Eminem’s sixth studio album, Recovery is perhaps more notable for what’s not on it than what is. You won’t find Paul here, or Steve Berman or Ken Kaniff. No skits at all, in fact, among the disc’s 17 tracks. No D12 collaboration, no MTV-friendly celebrity-obsessed party jam. And most surprising of all, no Slim Shady. That is, none of the schoolyard accents and serial killer fantasies that have typified Marshall Mathers’ alter ego since he got his start more than a decade ago.
What you do get in Recovery is easily Eminem’s finest album since 2002’s The Eminem Show and a true rival to his masterpiece, 2000’s The Marshall Mathers LP. By definition, Recovery can’t deliver the shocking cultural drop-kick of that album — Eminem is a thoroughly known quantity now — but artistically it’s right there with it.
Eminem repeatedly disses his last two albums on Recovery, delivering his first mea culpa on the second track, ‘Talkin’ 2 Myself’:
Encore I was on drugs, Relapse I was flushing em out
I’ve come to make it up to you, no more fucking around
I’ve got something to prove to fans, I feel like I let em down
So please accept my apology, I finally feel like I’m back to normal
And he has a point. Relapse was half-great but half a waste of time and Encore was a sophomoric mess. Eminem seems to have taken those artistic missteps personally and he’s out to make up for them, with a vengeance. Anybody who doubted his skills after the past several years will have those doubts erased halfway through Recovery.
Eminem’s writing and his flow on this album are awe-inspiring. He’s always had a knack for writing multiple rhymes within each turn of phrase but he’s outdone himself here. And I can’t imagine another rapper matching his delivery. His speed, control and emotion are so well-calibrated you completely buy his premise that he’s been recording at half-power up until now.
Witness the wordplay in first single ‘Not Afraid’:
Fuck your fillings, instead of gettin’ crowned you’re getting capped
Thought I had it mapped out, but I guess I didn’t, this fuckin’ black cloud
Still follows me around
But it’s time to exorcise these demons
These motherfuckers are doing jumping jacks now
In ‘Almost Famous,’ he even manages to work in a clever joke around the word “antidisestablishmentarianism.” Try that, Kanye.
Eminem name-drops Kanye and Lil Wayne in one track, sheepishly confessing that he nearly wrote a song trashing the two of them at the height of his drug problem. Later Lil Wayne is featured on standout song ‘No Love’ and, following an impressive turn by Wayne, Em blows him out of the water with one of his most intricately furious verses yet.
Thematically, the songs on Recovery are about evenly split between tracks detailing Eminem’s descent and reemergence from drug addiction, tracks boasting about his rap prowess (par for the course in the genre) and tracks I’ll call love songs, for lack of a better term.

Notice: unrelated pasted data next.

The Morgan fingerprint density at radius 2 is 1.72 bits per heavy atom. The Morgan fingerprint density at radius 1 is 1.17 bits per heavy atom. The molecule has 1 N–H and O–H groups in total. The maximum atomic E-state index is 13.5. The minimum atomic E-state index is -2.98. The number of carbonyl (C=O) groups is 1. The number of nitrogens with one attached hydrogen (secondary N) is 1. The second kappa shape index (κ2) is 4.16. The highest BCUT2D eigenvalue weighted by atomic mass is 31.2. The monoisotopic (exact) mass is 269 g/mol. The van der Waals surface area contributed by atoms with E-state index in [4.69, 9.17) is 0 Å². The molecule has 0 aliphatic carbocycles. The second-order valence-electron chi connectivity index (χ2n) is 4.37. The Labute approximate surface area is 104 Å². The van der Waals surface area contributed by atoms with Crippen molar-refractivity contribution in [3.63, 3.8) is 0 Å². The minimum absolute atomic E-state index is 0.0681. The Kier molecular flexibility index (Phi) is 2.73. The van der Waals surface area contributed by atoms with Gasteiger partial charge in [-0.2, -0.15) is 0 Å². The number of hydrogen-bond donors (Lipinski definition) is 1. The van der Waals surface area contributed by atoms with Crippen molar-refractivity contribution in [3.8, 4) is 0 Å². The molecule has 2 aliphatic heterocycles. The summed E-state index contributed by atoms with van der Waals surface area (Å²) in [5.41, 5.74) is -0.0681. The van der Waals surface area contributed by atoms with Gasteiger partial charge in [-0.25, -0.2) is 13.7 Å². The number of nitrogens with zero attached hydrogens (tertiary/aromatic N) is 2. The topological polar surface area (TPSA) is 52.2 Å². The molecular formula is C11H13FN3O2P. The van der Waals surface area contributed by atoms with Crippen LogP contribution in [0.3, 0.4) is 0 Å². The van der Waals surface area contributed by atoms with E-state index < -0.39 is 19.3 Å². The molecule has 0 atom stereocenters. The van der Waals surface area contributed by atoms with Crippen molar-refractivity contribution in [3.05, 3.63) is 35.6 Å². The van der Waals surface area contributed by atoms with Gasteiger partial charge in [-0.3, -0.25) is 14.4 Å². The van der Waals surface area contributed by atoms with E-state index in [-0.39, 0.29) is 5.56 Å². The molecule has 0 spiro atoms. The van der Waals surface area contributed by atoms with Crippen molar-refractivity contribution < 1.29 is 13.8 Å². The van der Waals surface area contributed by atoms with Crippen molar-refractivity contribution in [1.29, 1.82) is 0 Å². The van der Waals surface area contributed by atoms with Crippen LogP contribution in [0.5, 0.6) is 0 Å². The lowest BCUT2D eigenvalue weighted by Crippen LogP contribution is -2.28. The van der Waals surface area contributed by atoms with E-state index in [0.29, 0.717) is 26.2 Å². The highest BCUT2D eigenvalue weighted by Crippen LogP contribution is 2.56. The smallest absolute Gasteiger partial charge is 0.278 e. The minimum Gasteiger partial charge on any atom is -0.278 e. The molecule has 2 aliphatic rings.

That last group includes the albums lowest and highest moments. Eminem’s two stabs at seduction fall flat — he’s never been convincing as a Casanova.
In fact, listening to Recovery, I started to understand the “Eminem is gay” rumors. He has always strained to come across as a powerful, intimidating lover, never with much success. His casual homophobia could easily be a smokescreen or the defense mechanism of somebody deep inside the closet.
And what about the infamous Kim? It’s easy to see that relationship, consumed by violence, drug use and equal parts love and hatred, as an offshoot of Eminem’s equally well-documented relationship with his mother. His healthiest relationship, described on this album in the most heartfelt terms, was with his late best friend Proof.
Enough with the psychoanalysis… I’m just sayin’.
As for the love songs that stand out as the album’s best tracks, both are explorations of abusive relationships. ‘Space Bound’ describes a man who lets his defenses down only to be burned again. He takes his own life after fantasizing about relieving his lover of hers.
And my favorite track, ‘Love the Way You Lie,’ features Rihanna on the lovely chorus (she’s the Dido in this cousin to ‘Stan’) as Eminem spends the verses describing a tumultuous, violent relationship — ‘maybe that’s what happens when a tornado hits a volcano.’
Just as Rihanna faced her own domestic violence incident head-on on her Rated R album, it’s fascinating to hear her on this track, playing partner to a man who can’t contain his anger:
It’s so insane ’cause when it’s goin’ good it’s goin’ great
I’m Superman with the wind at his back, she’s Lois Lane
But when it’s bad it’s awful, I feel so ashamed
I snapped. Who’s that dude? I don’t even know his name
I laid hands on her, I’ll never stoop so low again
I guess I don’t know my own strength
Just gonna stand there and watch me burn
Well that’s all right because I like the way it hurts
Just gonna stand there and hear me cry
Well that’s all right because I love the way you lie
In this song, and many others on Recovery, Eminem reminds us why he took the world by storm in the first place. It’s not just his prodigious gifts as a writer and rapper, not just the hit-making talent that has him perched yet again at the top of the charts at a time when record sales are in the gutter. It’s his ability to tap into his own wounded psyche to create indelible character sketches and art both high and low.
Welcome back, Marshall… you’ve been missed.